Even more politically dangerous for the legitimacy of any government, these moments make people feel that they are on their own, and that the government is unable to protect their basic life conditions, i.e. in a country such as Egypt, protecting them, their water and their food from the desert heat, made even more terrible by a degraded urban environment.  Given, that since 2008 (Klare, The coming global explosion, 2013), food prices have spiked, power outages are directly putting at risk the health and food security of millions of people.


During summer, electricity production is increased, in order to power dozens of millions of air conditioners and refrigerators, without which there is no current collective, urban, industrial, office or touristic activity possible.

There has been major episodes of power disruption during the summers of 2010, 2012 and 2013 (FEMISE, Abeer El Shennawy, Sherwan Robinson, Dirk Willenbockel, Climate change and economic growth: an inter temporal general equilibrium analysis for Egypt, 2013), due to the spikes created by the demand of electricity originating from both individuals and businesses, which showed that the Egyptian energy infrastructure is not adapted to this growing demand.


In other words, the attacks on the gas pipelines are not only dangerous for one of the few sources of income of the government and of the private sector. They have the potential to endanger the natural gas supply needed by the power plants upon which depend the urban life conditions in Egypt, and thus the ability for people to be active and fed in a specific modern way, yet ill-adapted to the imperatives of a naturally arid and very hot country with a fragile and often overwhelmed energy infrastructure. One must remember that the Mubarak regime was overthrown because people were protesting against the repression and corruption of the regime, and also against the degradation of their conditions of living (Corm, ibid).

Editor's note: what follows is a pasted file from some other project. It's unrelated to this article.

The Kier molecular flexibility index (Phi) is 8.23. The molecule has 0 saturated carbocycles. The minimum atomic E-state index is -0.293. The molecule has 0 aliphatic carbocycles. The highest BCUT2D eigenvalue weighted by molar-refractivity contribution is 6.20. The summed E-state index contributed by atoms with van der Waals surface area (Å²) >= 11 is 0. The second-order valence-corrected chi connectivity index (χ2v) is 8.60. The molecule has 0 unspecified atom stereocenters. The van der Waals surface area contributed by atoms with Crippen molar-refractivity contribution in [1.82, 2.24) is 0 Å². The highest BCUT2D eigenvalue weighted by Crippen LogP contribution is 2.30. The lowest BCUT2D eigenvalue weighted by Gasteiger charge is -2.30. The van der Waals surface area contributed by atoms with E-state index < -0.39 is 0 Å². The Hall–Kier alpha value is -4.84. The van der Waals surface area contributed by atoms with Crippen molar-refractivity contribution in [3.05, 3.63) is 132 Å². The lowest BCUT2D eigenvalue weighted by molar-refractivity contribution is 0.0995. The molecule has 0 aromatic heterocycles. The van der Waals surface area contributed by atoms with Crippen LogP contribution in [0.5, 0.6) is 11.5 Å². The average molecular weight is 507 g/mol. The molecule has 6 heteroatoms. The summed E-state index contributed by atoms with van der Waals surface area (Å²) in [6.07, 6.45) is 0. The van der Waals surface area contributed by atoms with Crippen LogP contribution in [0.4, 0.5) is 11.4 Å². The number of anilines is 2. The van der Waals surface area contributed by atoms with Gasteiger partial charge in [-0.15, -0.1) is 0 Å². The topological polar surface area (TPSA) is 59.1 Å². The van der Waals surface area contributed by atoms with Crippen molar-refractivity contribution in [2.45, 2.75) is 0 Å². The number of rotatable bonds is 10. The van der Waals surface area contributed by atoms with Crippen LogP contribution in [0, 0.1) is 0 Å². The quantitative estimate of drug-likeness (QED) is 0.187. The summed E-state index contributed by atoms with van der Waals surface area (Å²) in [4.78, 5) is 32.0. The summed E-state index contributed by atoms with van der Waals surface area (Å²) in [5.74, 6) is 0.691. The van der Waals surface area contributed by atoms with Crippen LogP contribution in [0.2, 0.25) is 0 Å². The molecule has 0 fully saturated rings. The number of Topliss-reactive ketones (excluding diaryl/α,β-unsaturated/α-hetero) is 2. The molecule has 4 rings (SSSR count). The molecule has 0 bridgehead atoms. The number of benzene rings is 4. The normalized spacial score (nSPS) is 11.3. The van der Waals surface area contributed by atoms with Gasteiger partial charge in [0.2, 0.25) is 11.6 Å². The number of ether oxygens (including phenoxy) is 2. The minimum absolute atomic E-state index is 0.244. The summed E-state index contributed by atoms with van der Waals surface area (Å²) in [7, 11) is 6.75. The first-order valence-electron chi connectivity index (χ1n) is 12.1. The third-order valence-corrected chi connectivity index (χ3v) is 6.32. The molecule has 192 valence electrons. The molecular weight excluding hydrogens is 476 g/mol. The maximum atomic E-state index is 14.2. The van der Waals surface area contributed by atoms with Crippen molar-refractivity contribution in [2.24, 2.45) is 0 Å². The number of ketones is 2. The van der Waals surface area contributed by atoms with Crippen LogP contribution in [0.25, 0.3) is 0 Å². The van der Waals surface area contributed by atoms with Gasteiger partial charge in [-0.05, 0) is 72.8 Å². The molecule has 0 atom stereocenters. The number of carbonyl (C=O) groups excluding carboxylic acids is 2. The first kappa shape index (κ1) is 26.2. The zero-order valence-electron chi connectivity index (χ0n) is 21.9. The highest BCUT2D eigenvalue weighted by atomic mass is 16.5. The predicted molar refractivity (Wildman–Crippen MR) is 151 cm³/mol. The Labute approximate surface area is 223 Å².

These attacks are a form of terrorism, which could question in a new way the legitimacy of the government, by showing its inability to protect a specific normative way of life that has been promoted as enhancing a specific vision of the material security of the citizens, and upon which rests the basic feature of the collective life conditions as defined by this norm. This could be a strong blow to the legitimacy of the government, especially while the economic conditions of Egyptian people are particularly fragile (Brew, ibid).


Moreover, this “low intensity pipelines warfare”, which is a “national stressor” on the energy infrastructure, economy and life conditions, reveals another major challenge for Egypt.  In effect, the question is to know if it is going to be able to adapt to the rising temperatures induced by climate change between today and the next fifty years (FEMISE, ibid), given that the current energy conditions and infrastructures are barely able to sustain the economic and social life of the country in the face of its current  climate conditions (Bloomberg, ibid).

The already stressed political, economic and social situation of Egypt must now be analysed by combining its contemporary state with the current and coming consequences of climate change, this “global stressor”.

To be (soon) continued…

Pattern – Higher Global Temperatures, Earlier Impacts and the Shale Fuels Bounty

We most probably need to get ready for a 2C global temperatures’ increase and its harsh impact on the world relatively rapidly, as a temperatures’ rise of 6C – and above – by the end of the century is increasingly probable. Indeed, interests and current challenges and tensions are most likely to favour shale fuels’ production and policies and adversely affect “green efforts”. Other adverse ecological impacts on global security issues such as water and biodiversity may be enhanced and must be monitored. Citizens’ mobilization on those issues may evolve as trade-offs will be done, and as impacts will be felt.